A tug of war with the petroleum and natural gas ministry's directorate general of hydrocarbons (DGH) has impelled British oil and gas giant BP to seek complete access to the exploration area in one of its blocks in the Krishna-Godavari (K-G) basin, which it earlier wished to relinquish.
This is the only block in India where BP is the lead operator; Mukesh Ambani's Reliance Industries is the other major partner. The hydrocarbon regulator has reiterated a demand to pay a penalty towards an unfinished Minimum Work Programme (MWP); the company says this is a deviation from the production-sharing contract (PSC). Earlier, the company had offered to surrender the block, after a defence ministry hurdle came up. Now, it wants complete access, in line with the PSC.
“We are seeking your intervention to resolve this issue and allow us to relinquish this block without imposing any penalty. Alternatively, please intervene with the MoD (defence ministry) to allow us access to the entire contract area, in order to carry out unconditional and unrestricted petroleum operations as envisaged by the PSC,” BP Group country head Sashi Mukundan said in a recent letter to the ministry.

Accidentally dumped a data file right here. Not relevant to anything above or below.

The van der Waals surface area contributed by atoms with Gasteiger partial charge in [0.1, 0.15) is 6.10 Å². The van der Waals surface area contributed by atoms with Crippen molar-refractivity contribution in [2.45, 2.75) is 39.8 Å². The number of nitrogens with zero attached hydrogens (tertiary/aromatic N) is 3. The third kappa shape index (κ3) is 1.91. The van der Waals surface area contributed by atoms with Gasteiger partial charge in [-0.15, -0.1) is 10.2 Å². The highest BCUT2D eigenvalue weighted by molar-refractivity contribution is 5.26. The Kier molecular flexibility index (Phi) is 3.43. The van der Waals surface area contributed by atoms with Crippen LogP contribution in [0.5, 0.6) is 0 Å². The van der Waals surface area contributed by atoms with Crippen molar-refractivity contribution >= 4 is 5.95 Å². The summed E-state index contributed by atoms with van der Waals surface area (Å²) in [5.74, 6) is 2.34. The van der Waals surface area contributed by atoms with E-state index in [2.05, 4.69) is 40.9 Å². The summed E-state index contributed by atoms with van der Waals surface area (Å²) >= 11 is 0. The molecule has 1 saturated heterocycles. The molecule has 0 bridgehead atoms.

About 70 per cent of KG-DWN-2005/2, the D17 block in the K-G area, allotted in the seventh round of auction under the New Exploration Licensing Policy in 2008, was coming under an area where the “debris of rockets after stage separations are likely to fall” and where navy exercises are also conducted.
The company had further stated that as the size of the 1,949 sq km block was small, flexibility for design changes as demanded by MoD was minimal. When asked, a BP spokesperson said, “We are in discussions with the DGH and are hopeful on sorting the issue. We have already made some investments in the block.” Payment of fines would be several million dollars, say company sources. The defence ministry issued a restriction on any permanent construction in the region,
In a letter to the petroleum ministry recently. Mukundan's letter notes the contractor bid for the block was clearly based on unrestricted access to all of it.